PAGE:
I have read that my partition table is stored in the MBR. And write operations are performed sector-wise i.e, even if you want to change just a few bytes of a sector you need to overwrite entire contents of the sector. So when installing GRUB on MBR, why doesn't it destroy my partition table?


The software reads the original sector; updates it in memory; then writes out the updated sector.

On Linux, this is actually done by the OS itself, so GRUB doesn't need to worry about sectors – it can just issue a 440-byte write, and the OS will read/modify/write the whole 512-byte sector accordingly. (The job of an OS is to abstract away the inconvenient hardware details.) But if the OS didn't do this, then GRUB could still do the same read/modify/write thing on its own.

This "read/modify/write" pattern is not limited to just the MBR – it's also how you're able to change individual bytes within a file, even though they're also stored in disk sectors. The OS will read the corresponding sector from disk, update it with your changes, then write the new sector back.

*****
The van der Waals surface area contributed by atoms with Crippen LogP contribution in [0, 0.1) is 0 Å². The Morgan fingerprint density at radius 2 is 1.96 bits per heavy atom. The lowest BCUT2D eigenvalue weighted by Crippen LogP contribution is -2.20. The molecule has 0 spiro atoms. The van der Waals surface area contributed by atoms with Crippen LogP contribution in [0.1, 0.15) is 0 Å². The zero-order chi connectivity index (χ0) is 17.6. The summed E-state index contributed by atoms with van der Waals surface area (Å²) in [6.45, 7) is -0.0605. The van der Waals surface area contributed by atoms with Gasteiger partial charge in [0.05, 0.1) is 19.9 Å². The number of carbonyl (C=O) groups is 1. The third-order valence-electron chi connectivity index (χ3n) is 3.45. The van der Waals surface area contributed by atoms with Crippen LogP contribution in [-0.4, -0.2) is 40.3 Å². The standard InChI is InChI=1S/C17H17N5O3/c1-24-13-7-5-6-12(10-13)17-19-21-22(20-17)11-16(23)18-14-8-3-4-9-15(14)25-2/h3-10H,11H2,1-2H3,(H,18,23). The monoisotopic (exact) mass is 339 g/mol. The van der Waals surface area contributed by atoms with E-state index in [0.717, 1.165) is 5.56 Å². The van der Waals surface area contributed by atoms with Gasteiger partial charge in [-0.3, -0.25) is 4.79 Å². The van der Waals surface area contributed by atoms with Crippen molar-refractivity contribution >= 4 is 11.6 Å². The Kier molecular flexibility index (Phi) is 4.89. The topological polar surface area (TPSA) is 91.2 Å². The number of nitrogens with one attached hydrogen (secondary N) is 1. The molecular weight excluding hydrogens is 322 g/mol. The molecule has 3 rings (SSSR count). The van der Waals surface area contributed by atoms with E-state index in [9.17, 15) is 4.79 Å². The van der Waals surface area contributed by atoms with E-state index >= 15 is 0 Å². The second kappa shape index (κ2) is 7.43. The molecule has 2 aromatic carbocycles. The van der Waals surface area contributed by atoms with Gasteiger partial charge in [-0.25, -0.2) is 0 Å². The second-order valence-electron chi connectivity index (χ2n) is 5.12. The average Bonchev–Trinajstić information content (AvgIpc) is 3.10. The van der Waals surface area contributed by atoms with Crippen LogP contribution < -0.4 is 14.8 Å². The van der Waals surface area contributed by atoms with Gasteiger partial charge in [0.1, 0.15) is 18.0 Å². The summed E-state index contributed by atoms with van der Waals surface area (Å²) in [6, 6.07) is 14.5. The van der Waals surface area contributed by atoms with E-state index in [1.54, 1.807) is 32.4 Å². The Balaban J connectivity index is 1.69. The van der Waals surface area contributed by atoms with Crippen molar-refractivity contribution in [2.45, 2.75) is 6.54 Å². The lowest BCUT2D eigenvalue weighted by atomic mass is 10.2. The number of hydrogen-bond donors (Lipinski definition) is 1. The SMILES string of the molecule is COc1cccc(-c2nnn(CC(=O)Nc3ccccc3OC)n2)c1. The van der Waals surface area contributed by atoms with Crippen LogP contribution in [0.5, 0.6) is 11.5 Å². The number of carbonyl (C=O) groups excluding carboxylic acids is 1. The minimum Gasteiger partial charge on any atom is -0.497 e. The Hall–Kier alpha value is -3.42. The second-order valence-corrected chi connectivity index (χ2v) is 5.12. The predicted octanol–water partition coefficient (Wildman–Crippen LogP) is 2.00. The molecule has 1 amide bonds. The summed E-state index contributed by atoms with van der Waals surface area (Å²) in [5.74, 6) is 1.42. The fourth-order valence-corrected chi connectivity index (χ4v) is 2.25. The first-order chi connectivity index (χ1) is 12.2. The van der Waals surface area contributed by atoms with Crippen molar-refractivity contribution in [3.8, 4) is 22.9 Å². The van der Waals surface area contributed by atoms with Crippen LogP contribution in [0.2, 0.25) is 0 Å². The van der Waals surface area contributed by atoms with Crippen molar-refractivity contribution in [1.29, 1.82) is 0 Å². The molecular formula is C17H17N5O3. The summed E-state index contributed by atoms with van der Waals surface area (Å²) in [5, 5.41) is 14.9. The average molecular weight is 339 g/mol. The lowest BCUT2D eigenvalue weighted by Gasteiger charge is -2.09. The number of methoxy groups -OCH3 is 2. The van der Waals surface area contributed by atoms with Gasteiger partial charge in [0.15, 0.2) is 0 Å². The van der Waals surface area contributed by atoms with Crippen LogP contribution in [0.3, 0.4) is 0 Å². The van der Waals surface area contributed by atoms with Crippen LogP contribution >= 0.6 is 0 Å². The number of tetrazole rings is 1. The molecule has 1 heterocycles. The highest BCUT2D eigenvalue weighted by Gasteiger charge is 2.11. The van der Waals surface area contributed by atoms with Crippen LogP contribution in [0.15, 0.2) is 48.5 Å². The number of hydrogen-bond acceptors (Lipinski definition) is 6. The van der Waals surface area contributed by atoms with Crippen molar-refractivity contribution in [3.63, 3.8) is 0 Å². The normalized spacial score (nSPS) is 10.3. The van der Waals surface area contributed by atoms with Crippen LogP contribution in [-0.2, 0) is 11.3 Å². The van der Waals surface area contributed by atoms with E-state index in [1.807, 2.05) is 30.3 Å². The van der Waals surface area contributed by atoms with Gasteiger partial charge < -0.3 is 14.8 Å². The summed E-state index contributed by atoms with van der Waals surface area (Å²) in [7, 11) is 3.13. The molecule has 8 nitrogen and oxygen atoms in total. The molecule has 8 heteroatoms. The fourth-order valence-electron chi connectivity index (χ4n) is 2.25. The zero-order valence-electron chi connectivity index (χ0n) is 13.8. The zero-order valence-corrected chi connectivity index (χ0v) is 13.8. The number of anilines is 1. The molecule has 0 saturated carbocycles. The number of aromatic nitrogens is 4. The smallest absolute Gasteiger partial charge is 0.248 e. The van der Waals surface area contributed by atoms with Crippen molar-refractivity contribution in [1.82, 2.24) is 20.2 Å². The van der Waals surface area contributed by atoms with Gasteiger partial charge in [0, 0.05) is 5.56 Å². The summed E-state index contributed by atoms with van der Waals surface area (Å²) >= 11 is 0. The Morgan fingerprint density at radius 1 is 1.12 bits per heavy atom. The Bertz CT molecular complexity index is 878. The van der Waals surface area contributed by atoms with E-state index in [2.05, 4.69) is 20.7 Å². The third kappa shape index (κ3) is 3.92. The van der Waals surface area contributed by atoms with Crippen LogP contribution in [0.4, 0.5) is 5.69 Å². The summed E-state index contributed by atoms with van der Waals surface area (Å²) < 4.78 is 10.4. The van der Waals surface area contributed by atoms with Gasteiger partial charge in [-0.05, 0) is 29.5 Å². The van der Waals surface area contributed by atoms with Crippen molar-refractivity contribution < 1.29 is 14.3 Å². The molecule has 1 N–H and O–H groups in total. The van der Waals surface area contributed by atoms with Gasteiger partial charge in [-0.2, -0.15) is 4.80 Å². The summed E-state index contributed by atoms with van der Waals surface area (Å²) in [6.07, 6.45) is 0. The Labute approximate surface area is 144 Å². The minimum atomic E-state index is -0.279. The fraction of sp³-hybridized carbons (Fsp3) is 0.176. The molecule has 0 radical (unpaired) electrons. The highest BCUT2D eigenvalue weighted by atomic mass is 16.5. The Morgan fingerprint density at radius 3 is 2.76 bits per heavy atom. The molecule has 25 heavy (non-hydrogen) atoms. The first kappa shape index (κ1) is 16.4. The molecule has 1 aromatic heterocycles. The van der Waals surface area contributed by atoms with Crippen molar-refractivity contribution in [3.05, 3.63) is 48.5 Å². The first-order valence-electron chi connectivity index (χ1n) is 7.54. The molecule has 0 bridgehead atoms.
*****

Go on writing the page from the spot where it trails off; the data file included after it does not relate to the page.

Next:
• Isn't read-modify-write done by the hard drive firmware, not software on the OS?
    – forest
    Feb 21 at 1:01
  • 13
    Both. The disk interface only has commands for writing whole logical sectors, so writes smaller than a sector have to be r/m/w'd by the OS – it literally has no way to issue a byte-level write to the disk. (At least this is true for ATA and SCSI, as far as I know.) On the other hand, if you have a disk which has e.g. 4K physical sectors but still emulates traditional 512b logical sectors, then yes, the disk's firmware will r/m/w the whole physical 4K sector when it needs to handle the emulated 512b write operation.
    – user1686
    Feb 21 at 6:27

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